Thursday, 13 December 2012

The Bridge

Is a life defined by football colours? The Erskine Bridge is the starting point for this drama about two people who fall in love despite the difficulties inner city life throw at them. Starring Andi Rossetter and Beth Frieden. Edited by Neil Anderson. Written by Neil Scott.
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Tuesday, 11 December 2012

Theatre as Part of the Radical’s Repertoire in Scotland


by Beth Frieden



What is the place of radical theatre in Scotland today? You sometimes hear people talk about theatre as a bourgeois pasttime only available to posh privately-educated toffs.  For sure, going to see a play is usually more expensive than going to see a film, although not always (certainly not if you get a 50p ticket to a production at the Citizens Theatre in Glasgow).  But there are also various traditions of class-conscious radical theatre being carried on in Scotland today. (And let me assure you, the vast majority of actors, techies and directors are not, in fact, rolling in capital.)

Augustus Boal, in his seminal text Theatre of the Oppressed, wrote about how the theatre tradition handed down from Aristotelian Greece functions as an outlet of emotion and pressure for protelarian audiences and can therefore work as a method of control (similar to big A to B marches through urban wastelands on Saturdays, which use up a lot of energy planning and getting people out for, but have no disruptive effect on the running of government and business and are thus usually toothless).  If people go to the theatre, watch a nice cathartic play and feel good, they’re less likely to revolt.  Bertolt Brecht tried to change this effect by writing plays that were intended to make people think, to make them angry rather than to resolve their anger, but Boal argues that he doesn’t go far enough because his audiences are still passive.  Boal argues for an interactive Theatre of the Oppressed that is used to help communities act.  He advocates sometimes guerilla theatre tactics, to disrupt everyday capitalism and intrude upon it, and sometimes community workshops to explore the problems of the working class and imagine solutions to them.  He would most likely be excited to see the work that Active Inquiry does in Edinburgh, where they promote “increased participation in the arts as a catalyst for active involvement in society”.  Their Forum theatre show, Divided We Fall? has just closed after a run in Leith.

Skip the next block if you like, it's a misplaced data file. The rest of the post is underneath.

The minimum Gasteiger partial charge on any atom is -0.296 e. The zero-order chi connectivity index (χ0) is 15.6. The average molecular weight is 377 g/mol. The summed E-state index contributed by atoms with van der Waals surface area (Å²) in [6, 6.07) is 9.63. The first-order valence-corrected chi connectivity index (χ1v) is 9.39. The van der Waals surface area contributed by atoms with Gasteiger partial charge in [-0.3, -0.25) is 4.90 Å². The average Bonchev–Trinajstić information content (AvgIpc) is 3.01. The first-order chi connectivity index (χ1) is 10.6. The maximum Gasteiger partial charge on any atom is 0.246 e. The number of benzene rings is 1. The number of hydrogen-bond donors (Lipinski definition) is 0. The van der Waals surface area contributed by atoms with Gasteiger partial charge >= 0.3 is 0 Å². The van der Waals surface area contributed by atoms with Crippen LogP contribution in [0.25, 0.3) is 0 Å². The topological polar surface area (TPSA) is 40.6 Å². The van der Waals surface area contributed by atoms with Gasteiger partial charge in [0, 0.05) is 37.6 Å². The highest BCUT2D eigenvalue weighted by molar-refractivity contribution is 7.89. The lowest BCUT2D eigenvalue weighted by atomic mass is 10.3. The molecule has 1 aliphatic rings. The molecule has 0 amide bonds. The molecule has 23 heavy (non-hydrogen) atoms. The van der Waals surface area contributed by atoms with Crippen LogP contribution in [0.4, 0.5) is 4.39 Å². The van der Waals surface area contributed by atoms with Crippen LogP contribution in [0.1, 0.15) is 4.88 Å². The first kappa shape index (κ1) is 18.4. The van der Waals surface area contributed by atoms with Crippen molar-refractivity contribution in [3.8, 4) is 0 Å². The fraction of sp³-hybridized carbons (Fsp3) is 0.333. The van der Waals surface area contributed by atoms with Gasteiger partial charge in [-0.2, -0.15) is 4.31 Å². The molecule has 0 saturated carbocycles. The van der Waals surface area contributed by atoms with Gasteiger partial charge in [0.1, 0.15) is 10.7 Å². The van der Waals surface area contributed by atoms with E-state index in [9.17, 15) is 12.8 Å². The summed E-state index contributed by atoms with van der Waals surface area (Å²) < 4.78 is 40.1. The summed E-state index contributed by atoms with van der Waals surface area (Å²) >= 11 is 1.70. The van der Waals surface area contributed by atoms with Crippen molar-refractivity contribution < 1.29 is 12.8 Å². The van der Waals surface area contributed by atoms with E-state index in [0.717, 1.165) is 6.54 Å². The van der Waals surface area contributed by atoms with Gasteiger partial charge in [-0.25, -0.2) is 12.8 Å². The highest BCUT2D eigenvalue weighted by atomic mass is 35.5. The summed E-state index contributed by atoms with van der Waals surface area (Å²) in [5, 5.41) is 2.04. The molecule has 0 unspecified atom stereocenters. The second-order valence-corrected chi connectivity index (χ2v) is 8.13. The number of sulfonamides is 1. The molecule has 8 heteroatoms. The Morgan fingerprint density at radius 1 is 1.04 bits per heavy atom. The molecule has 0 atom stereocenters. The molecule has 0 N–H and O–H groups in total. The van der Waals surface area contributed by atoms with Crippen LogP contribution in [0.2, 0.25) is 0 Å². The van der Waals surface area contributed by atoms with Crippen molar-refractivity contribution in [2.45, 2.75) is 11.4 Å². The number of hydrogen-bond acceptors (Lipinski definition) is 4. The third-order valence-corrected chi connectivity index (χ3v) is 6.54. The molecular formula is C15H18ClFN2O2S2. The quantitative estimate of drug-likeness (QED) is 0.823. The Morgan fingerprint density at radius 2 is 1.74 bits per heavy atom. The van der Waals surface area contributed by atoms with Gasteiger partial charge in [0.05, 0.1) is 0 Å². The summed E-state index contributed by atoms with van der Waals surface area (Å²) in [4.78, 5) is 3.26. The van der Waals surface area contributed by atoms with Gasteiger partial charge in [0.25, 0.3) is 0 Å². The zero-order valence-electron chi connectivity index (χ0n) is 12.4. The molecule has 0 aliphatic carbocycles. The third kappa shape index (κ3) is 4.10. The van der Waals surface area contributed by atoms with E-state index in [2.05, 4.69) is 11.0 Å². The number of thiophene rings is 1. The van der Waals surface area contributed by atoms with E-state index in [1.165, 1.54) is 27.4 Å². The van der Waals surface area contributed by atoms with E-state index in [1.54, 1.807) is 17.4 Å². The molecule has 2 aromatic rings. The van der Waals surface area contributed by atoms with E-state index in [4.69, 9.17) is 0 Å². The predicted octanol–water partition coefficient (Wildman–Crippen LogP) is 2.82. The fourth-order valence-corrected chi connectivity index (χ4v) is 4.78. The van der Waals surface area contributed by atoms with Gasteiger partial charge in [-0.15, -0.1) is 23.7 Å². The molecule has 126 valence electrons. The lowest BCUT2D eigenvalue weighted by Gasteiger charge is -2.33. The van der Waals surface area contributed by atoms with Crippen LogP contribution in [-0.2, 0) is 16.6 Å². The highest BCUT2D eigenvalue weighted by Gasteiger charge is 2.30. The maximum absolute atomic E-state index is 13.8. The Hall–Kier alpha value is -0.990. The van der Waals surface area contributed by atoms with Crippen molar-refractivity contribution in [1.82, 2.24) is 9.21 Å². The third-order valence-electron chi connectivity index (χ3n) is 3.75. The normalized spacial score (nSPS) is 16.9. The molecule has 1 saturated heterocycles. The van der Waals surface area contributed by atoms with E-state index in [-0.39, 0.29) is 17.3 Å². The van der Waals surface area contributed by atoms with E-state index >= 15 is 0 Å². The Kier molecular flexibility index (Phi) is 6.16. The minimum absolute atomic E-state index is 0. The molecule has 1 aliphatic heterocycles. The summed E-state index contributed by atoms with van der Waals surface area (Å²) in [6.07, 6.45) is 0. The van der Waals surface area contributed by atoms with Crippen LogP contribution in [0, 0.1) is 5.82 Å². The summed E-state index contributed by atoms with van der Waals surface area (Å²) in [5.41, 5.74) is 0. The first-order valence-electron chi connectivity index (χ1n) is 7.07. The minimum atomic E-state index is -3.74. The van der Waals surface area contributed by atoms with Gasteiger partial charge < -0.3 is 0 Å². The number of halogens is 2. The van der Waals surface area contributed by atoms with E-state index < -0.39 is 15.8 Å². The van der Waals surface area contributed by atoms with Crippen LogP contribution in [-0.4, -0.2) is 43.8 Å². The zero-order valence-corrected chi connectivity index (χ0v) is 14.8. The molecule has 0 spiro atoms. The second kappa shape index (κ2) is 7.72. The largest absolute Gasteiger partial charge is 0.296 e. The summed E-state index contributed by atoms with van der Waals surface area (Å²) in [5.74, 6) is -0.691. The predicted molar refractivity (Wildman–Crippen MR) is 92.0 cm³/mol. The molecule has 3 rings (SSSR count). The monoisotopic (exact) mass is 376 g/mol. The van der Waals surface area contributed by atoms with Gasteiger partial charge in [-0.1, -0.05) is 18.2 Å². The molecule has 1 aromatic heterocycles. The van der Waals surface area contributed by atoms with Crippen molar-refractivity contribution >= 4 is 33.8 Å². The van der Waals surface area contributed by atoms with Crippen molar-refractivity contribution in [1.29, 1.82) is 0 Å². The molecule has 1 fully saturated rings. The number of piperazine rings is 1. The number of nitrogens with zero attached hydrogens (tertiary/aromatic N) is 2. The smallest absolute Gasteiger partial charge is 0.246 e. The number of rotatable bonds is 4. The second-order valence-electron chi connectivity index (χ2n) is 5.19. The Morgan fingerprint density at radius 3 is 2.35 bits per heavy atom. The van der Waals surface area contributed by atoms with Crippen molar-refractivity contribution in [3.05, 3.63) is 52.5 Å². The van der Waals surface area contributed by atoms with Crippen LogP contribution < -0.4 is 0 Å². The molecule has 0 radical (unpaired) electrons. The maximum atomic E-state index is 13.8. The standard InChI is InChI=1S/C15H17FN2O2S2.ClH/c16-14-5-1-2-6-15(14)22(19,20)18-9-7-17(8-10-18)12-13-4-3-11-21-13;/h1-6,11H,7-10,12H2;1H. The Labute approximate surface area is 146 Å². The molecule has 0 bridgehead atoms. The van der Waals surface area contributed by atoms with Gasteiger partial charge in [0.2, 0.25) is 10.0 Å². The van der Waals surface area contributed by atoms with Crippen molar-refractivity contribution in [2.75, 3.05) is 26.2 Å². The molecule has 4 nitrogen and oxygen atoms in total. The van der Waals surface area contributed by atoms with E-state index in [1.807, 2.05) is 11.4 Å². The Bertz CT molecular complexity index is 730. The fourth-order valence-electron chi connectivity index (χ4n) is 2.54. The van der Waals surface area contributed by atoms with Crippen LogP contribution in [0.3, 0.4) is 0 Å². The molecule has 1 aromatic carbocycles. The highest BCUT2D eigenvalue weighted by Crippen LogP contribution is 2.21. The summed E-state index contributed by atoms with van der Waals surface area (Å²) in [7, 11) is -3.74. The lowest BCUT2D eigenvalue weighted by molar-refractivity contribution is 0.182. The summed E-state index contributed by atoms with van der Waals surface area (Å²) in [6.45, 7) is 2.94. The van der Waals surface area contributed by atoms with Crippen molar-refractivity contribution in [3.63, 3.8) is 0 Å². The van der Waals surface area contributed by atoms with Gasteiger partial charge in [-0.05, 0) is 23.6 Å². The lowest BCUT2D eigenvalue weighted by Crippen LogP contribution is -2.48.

Beth as Grusha Vashnadze in The Caucasian Chalk Circle by Bertolt Brecht, Whitman College.

There is also another tradition of radical theatre, one which comes perhaps from the Aristotelian tradition but which focuses on telling the stories of the working class, stories of resistance.  This is the tradition that Acting Strange participates in, and it includes a wide variety of plays, sometimes from unexpected sources.  The National Theatre of Scotland has recently brought Glasgow Girls to the stage, a new musical by top-of-the-game playwright David Greig about the experience of asylum seekers in Glasgow.  It portrays the UKBA as a traditional villain in no uncertain terms (a portrayal which I’m sure anyone who has actually dealt with them will agree with!) and highlights the resistance and solidarity efforts of teenage girls in Glasgow to keep their friends from being deported.  It didn’t challenge the actual system quite enough for me but it is bringing much-needed publicity to the desperately unjust asylum system and casts its lot with refugees.

Smaller and lower-budget theatre companies are tackling radical subjects as well.  Tent City Theatre Company, "a political theatre company of bright, creative and variously un(der)/employed people involved in many types of activism" is performing their Jésus de Glasgow this Saturday, December 15th, in Kinning Park.  About the play: "When Cristóbal, the Basque rebel clown prince of Hell Bent Theatre Company, is commissioned by a priest to revive a tired performance of the Stations of the Cross, the Reverend Hannah is so shocked by the socialist rewrite of the Sermon on the Mount that she shuts down the production – with tragic results. There is a happy end." They also performed Shock Doctrine at the Pearce Institute in Govan and the Doune the Rabbit Hole festival this year.